29. Since we have reached the conclusion that there was no transfer of goodwill, as claimed by the assessee, we need not consider the applicability of the decision of the Supreme Court in B.C. Srinivasa Setty's case (supra) to the facts of the present case.
30. In our view, the amount of Rs. 2,17,000 is of the same nature and character, as the other two amounts totalling Rs. 1,83,000 mentioned in the letter dated 26-3-1979. Even otherwise, this amount represents the compensation paid by the American company for the termination of the arrangements, which had evolved over the years of association between the appellant-company and Honeywell Inc., USA. It is not disputed that as a result of the termination of this arrangement, the assessee has stopped receiving commission from the marketing of the products of Honeywell Inc., USA. This payment of Rs. 2,17,000 is the compensation for the loss of such profits, which the assessee was earning in the earlier years. Therefore, this amount has been rightly brought to charge as a business receipt under Section 28(ii)(c).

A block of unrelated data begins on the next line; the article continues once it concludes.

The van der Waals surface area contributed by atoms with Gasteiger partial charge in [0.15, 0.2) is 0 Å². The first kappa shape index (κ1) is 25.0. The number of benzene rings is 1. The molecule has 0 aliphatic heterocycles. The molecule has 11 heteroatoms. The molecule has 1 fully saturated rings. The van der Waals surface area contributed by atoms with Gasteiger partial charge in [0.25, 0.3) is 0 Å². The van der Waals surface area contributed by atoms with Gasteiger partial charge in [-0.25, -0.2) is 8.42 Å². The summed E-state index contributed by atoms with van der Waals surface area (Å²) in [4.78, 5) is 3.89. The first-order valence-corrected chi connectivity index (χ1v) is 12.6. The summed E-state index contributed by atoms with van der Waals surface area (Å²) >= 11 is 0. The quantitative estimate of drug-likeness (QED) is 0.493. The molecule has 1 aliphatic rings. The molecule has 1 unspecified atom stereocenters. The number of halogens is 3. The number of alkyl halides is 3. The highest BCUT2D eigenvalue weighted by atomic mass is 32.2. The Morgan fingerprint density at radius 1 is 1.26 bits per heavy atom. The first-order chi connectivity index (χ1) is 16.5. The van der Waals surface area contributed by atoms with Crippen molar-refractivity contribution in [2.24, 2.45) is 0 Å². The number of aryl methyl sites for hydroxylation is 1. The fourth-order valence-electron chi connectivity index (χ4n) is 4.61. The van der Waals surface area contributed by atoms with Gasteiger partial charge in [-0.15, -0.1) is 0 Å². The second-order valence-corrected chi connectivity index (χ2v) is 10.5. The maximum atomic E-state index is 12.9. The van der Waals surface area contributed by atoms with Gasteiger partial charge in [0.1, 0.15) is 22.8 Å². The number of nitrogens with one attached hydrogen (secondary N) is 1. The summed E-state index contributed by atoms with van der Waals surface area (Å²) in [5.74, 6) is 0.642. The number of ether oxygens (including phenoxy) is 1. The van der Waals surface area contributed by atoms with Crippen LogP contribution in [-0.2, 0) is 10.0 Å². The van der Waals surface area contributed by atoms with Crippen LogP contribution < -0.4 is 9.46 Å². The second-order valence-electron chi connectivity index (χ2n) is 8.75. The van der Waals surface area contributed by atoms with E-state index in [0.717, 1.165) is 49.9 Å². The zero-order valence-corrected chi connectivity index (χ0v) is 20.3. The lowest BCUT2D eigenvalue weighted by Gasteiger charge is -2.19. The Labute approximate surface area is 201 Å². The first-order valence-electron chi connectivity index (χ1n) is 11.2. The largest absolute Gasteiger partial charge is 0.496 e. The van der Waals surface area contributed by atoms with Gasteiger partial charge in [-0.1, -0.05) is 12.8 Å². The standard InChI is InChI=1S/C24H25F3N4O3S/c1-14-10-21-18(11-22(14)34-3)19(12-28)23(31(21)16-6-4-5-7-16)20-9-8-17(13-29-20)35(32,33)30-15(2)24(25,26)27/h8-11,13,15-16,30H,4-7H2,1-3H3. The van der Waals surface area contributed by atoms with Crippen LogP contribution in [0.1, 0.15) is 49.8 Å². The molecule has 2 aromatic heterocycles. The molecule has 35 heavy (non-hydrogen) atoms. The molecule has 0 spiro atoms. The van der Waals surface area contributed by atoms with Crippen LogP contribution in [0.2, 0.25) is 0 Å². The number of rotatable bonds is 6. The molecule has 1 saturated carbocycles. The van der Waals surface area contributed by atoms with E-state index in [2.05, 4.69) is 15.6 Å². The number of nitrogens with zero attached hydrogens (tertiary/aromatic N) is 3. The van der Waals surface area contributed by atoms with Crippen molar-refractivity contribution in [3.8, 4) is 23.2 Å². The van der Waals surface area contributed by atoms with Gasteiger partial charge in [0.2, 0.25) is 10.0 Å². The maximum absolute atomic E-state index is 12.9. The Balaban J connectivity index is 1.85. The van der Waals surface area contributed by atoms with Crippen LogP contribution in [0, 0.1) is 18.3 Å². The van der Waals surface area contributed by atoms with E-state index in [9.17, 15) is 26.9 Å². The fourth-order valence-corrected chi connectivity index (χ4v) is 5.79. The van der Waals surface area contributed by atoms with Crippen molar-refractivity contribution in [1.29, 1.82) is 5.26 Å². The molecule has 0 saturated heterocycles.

31. Even if we assume for the sake of argument, that we should have looked into the papers at pages 10 to 19 of the assessee's papers, in our view, they do not advance the case of the assessee any further. In fact, a perusal of the said papers established that there was an original letter agreement between the appellant-company and the American company written on 12-3-1954 and that it was a distribution arrangement, which was terminated on 31-12-1972. Though there is a reference to the goodwill in these letters, the calculation and the basis for arriving at this amount of goodwill has not been disclosed.
Further, the mere fact that the parties have used the term 'goodwill', would not be decisive of the nature of the receipt in the hands of the appellant particularly in the light of the facts brought out by these letters. On the contrary, they do establish that this amount was received only for the termination of agency of the distributorship in favour of Blue Star with effect from 31-12-1972. Therefore, this amount would squarely fall within the scope of Section 28((ii))(C).
32. Looked at from any point of view, we find ourselves unable to accept the contentions of the learned counsel for the appellant.
Accordingly, we confirm the orders of the authorities below on this point.